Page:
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Sceptical bosses ‘wary’ of Labour victory

Tony Blair must prove early on in his historic third term that Labour is committed to supporting small businesses, the backbone of the UK economy, a leading business pressure group said today.

The Forum of Private Business (FPB), which represents 25,000 small-to-medium sized firms said Labour's taxation and 'family friendly' policies had angered many bosses who are becoming increasingly sceptical about Labour.

"The next five years are going to be extremely tough for small businesses if Labour decides to keep increasing national insurance contributions, the minimum wage and fuel duty,' says the FPB's chief executive Nick Goulding.

"Red tape and an extension to maternity rights are making it harder for businesses to be flexible and respond to market and consumer demand. If Labour believes in creating a business environment, as it says it does, it must reduce taxation and regulation."

Goulding said Labour must use its third term to improve skills training.

"The shortage of vocational skills relevant to the workplace is of critical concern,' he said. "Business owners are telling us that too many young people are arriving in the workplace from school, college and university who cannot spell or count to a competent level. Labour is right to focus attention on improving skills, but again the proof is in the pudding. Employers will not be patient in waiting for Labour to deliver more young people with vocation skills."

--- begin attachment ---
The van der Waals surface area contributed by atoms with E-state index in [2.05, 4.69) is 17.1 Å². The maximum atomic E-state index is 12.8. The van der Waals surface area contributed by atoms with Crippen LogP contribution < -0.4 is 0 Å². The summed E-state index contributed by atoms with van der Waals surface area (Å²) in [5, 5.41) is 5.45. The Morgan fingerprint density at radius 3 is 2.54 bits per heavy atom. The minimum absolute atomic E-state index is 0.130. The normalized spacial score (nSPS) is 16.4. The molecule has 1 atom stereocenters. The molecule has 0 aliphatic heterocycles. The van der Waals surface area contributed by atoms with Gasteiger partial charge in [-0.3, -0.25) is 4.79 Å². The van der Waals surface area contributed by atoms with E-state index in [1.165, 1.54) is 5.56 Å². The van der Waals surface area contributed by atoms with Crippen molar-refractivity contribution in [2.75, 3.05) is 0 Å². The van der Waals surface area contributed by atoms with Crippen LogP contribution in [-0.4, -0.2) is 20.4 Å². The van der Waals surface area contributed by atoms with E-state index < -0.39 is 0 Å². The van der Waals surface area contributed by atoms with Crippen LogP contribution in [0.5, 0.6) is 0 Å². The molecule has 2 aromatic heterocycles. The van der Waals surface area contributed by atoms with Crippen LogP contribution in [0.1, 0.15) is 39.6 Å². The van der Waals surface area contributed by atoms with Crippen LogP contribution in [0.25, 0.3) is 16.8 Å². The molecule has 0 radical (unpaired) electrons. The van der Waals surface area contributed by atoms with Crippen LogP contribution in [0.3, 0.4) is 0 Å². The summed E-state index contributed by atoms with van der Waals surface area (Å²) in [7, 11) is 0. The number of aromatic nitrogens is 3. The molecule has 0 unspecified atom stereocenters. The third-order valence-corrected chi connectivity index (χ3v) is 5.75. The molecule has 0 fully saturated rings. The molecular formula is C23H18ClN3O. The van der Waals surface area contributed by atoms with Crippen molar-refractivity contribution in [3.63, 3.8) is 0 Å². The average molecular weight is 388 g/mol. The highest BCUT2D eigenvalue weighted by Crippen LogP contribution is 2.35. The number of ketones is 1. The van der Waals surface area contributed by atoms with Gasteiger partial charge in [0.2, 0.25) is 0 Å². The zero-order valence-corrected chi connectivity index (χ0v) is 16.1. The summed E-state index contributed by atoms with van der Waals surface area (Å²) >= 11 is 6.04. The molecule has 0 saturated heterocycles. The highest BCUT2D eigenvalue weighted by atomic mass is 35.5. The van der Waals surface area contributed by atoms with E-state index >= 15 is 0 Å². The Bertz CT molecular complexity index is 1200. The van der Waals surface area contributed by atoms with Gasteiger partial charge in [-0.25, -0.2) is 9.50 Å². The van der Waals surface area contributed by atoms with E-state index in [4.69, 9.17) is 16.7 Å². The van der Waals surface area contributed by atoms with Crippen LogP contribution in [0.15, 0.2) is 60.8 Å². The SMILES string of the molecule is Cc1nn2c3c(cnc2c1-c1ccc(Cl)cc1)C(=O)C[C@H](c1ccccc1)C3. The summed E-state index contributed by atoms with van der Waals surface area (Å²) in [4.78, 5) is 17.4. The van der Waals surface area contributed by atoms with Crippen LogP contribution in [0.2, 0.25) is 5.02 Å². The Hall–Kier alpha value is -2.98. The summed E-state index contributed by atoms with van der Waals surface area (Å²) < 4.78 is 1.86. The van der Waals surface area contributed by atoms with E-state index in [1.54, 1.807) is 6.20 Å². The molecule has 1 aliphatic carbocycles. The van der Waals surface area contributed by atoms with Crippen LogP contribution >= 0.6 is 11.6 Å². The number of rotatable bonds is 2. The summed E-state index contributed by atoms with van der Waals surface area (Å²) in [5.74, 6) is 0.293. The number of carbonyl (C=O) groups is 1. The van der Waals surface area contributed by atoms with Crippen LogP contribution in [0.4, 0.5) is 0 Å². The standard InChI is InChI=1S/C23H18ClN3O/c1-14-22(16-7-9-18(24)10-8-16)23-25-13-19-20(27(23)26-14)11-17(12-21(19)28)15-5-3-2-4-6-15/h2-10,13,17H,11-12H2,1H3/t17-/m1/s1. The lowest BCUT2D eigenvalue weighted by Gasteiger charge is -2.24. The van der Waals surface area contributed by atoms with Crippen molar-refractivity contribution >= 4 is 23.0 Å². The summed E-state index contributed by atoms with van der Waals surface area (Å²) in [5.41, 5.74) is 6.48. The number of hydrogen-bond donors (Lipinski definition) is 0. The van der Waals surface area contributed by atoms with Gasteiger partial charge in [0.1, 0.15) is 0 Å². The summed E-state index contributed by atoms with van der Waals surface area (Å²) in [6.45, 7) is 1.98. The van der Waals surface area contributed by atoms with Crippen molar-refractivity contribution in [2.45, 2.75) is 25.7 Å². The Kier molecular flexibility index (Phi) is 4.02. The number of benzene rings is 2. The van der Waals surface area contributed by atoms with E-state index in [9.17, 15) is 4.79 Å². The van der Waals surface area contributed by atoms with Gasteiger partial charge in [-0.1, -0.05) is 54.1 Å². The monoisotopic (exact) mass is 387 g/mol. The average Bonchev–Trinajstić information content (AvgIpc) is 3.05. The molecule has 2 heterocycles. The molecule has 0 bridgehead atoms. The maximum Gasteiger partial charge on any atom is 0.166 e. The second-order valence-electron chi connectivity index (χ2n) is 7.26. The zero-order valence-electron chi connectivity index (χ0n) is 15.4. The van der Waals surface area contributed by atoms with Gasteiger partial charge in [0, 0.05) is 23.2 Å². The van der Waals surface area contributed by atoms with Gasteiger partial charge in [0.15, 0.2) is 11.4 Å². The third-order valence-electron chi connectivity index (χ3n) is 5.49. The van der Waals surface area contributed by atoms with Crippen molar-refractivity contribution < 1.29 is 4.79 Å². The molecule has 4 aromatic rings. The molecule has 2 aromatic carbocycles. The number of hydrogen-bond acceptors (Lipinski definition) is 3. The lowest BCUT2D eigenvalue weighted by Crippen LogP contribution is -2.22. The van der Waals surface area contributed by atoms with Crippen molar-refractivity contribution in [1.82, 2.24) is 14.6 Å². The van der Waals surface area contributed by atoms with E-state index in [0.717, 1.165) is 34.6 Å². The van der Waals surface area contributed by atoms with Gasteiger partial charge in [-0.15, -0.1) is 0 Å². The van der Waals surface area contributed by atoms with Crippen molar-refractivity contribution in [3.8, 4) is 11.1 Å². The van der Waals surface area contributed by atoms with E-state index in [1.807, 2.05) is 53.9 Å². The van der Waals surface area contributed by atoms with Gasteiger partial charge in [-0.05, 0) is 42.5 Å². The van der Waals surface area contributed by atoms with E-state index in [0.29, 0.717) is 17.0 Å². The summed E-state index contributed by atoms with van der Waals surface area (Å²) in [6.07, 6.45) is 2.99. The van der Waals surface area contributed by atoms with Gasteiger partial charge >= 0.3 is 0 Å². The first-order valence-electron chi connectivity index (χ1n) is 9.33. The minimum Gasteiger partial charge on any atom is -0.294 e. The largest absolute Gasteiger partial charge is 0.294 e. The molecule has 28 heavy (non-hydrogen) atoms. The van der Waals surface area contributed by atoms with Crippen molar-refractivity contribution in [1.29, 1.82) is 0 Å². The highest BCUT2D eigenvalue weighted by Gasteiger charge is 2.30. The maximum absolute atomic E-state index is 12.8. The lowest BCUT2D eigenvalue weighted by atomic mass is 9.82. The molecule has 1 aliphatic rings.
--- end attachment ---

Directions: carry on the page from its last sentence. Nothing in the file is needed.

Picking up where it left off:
Goulding also said the FPB has made plain, in its own election manifesto, that businesses need policies that support growth, enterprise and productivity.

"The new Government needs to give control to businesses, enabling management decisions to be made quickly and easily. Furthermore, it must provide small businesses with a flexible trading structure, which can adapt relatively quickly and easily to changing business needs. These two basic principles will ensure a number of small businesses in the UK will go on to become large businesses of the future. It should not be forgotten that there are four million small to medium-sized businesses in the UK, providing more than 12 million jobs, employing 58% of private sector workers and contributing 52.4% of the UK's GDP."

FPB’s views on key business related issues:

  • National Insurance Contributions: The Government must look closely at the impact of increases in National Insurance Contributions and their effect on the cost of employment.
  • VAT: the Government must consider implementing a reduced rate for labour intensive services.
  • Capital Gains Tax: Needs to be reviewed downwards. Business owners often depend on the transferring of their business for their pension, the current rules lead to a depleted retirement fund for owners of small business.
  • Fuel Duty: The Government must abandon rises in fuel duty if small business are to remain competitive.
  • Business Rates: The current level of business rate impacts disproportionately on small businesses. Small Business Rates Relief thresholds should be raised so more businesses can be qualified.
  • Integrate National Insurance and PAYE: Administering two parallel sets of regulation increases the red tape burden; integrating the two would lead to significant savings in time and money for small businesses.
  • Liability Insurance: Employers' Liability Compulsory Insurance has increased by as much as 400% in some sectors. Given such increases, the imposition of Insurance Premium Tax should be either abolished or significantly reduced.
  • The Right to Self Employment: Making self-certification of employment status easier would alleviate many of the concerns surrounding IR35 and 19% non-corporate contributions. This would create certainty in the minds of the tax-payer and the exchequer regarding contributions.
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